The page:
Matrimonial Print

Divorce proceedings require many decisions, especially when there is a substantial asset allocation to be agreed upon, such as the matrimonial home.

The disposition of the matrimonial home in a divorce proceeding usually involves two viable options. The house is sold with the proceedings being divided amongst the two parties or one partner can ‘buy out’ the other.

While the first option is fairly straight forward, the second option often results in differing opinions with respect to each party’s expectations of the value of the matrimonial home. Questions such as who will end up with the house, what is it currently worth and what was it worth as at the date of separation are usually foremost.

This is where a professionally prepared appraisal report prepared by a designated member of the Appraisal Institute of Canada, will contribute toward a fair and equitable settlement.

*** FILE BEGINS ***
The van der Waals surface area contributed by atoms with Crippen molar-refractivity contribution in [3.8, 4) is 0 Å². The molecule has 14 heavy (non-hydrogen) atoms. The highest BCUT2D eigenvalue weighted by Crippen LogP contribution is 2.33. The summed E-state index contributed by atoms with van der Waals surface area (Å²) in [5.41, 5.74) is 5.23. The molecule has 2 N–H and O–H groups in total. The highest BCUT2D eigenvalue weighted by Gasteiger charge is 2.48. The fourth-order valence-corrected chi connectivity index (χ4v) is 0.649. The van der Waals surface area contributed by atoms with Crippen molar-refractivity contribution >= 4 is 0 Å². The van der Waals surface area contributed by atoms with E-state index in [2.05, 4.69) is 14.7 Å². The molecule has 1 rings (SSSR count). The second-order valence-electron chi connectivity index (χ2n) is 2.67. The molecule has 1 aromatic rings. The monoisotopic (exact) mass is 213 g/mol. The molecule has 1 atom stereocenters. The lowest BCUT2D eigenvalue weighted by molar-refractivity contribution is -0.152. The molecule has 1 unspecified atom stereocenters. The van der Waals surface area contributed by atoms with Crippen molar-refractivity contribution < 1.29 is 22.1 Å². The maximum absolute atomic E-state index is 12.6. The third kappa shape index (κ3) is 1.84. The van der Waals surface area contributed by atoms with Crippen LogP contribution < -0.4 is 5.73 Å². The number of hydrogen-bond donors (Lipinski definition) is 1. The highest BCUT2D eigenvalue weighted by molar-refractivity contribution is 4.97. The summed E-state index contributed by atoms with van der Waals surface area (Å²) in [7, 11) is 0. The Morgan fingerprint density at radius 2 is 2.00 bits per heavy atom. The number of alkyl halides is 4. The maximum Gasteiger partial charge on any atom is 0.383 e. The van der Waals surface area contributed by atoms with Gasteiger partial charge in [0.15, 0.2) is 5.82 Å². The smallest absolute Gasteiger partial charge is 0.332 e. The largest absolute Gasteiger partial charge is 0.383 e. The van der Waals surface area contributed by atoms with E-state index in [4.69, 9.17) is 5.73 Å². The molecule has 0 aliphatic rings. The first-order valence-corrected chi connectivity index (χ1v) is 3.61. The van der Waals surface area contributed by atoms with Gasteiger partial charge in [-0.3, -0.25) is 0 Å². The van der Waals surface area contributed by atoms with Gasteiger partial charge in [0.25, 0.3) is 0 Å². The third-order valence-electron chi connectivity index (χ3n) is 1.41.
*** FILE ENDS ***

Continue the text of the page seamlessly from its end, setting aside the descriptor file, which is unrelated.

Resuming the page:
Our firm is familiar with the requirements and procedures necessary to perform not only a current day value estimate but also, a retroactive appraisal estimating market value as at the date of separation.

Our firm provides two services in matrimonial situations:

  1. A professionally and independently prepared appraisal report estimating the market value of the matrimonial home.
  2. In the case where both parties have already commissioned independent appraisals but still can’t agree on the value, our firm will provide a professional appraisal review service of both reports (see Appraisal Review section). Instead of spending hours arguing over a valuation discrepancy, our firm will review both reports and provide you with our best professional opinion regarding both reports.

When an appraisal report is commissioned, we will need to know the date(s) of valuation required by your lawyer, mediator or accountant. If a retrospective estimate is required, we will also need to know what improvements, if any, have been made to the residence in between the two dates (current date vs date of separation) such that any asset allocation regarding the recent capital improvements can be equitably dealt with during the mediation process.